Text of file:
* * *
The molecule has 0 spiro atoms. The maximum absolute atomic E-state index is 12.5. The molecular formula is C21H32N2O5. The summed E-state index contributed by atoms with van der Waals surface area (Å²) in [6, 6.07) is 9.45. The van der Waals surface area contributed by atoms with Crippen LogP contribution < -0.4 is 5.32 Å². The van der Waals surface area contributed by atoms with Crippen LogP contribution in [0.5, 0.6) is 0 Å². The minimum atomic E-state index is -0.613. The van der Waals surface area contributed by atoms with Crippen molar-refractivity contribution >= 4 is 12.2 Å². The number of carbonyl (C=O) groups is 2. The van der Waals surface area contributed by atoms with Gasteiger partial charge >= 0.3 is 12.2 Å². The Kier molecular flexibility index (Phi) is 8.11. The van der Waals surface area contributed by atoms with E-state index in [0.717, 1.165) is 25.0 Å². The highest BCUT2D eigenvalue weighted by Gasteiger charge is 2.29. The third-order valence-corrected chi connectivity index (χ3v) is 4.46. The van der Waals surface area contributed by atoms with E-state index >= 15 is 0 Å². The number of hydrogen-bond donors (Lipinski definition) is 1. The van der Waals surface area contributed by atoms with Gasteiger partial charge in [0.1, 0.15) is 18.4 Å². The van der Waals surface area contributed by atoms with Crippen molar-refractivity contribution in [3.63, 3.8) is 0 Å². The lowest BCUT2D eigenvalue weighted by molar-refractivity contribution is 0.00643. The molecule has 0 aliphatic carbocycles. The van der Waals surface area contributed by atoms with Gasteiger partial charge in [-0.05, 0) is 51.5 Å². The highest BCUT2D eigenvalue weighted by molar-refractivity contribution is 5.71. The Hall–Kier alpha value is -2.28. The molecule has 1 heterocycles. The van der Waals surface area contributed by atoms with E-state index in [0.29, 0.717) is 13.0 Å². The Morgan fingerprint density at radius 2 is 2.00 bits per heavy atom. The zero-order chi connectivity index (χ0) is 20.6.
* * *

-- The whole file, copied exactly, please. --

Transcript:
The molecule has 0 spiro atoms. The maximum absolute atomic E-state index is 12.5. The molecular formula is C21H32N2O5. The summed E-state index contributed by atoms with van der Waals surface area (Å²) in [6, 6.07) is 9.45. The van der Waals surface area contributed by atoms with Crippen LogP contribution < -0.4 is 5.32 Å². The van der Waals surface area contributed by atoms with Crippen LogP contribution in [0.5, 0.6) is 0 Å². The minimum atomic E-state index is -0.613. The van der Waals surface area contributed by atoms with Crippen molar-refractivity contribution >= 4 is 12.2 Å². The number of carbonyl (C=O) groups is 2. The van der Waals surface area contributed by atoms with Gasteiger partial charge >= 0.3 is 12.2 Å². The Kier molecular flexibility index (Phi) is 8.11. The van der Waals surface area contributed by atoms with E-state index in [0.717, 1.165) is 25.0 Å². The highest BCUT2D eigenvalue weighted by Gasteiger charge is 2.29. The third-order valence-corrected chi connectivity index (χ3v) is 4.46. The van der Waals surface area contributed by atoms with E-state index >= 15 is 0 Å². The number of hydrogen-bond donors (Lipinski definition) is 1. The van der Waals surface area contributed by atoms with Gasteiger partial charge in [0.1, 0.15) is 18.4 Å². The van der Waals surface area contributed by atoms with Crippen molar-refractivity contribution in [3.63, 3.8) is 0 Å². The lowest BCUT2D eigenvalue weighted by molar-refractivity contribution is 0.00643. The molecule has 0 aliphatic carbocycles. The van der Waals surface area contributed by atoms with Gasteiger partial charge in [-0.05, 0) is 51.5 Å². The highest BCUT2D eigenvalue weighted by molar-refractivity contribution is 5.71. The Hall–Kier alpha value is -2.28. The molecule has 1 heterocycles. The van der Waals surface area contributed by atoms with E-state index in [0.29, 0.717) is 13.0 Å². The Morgan fingerprint density at radius 2 is 2.00 bits per heavy atom. The zero-order chi connectivity index (χ0) is 20.6.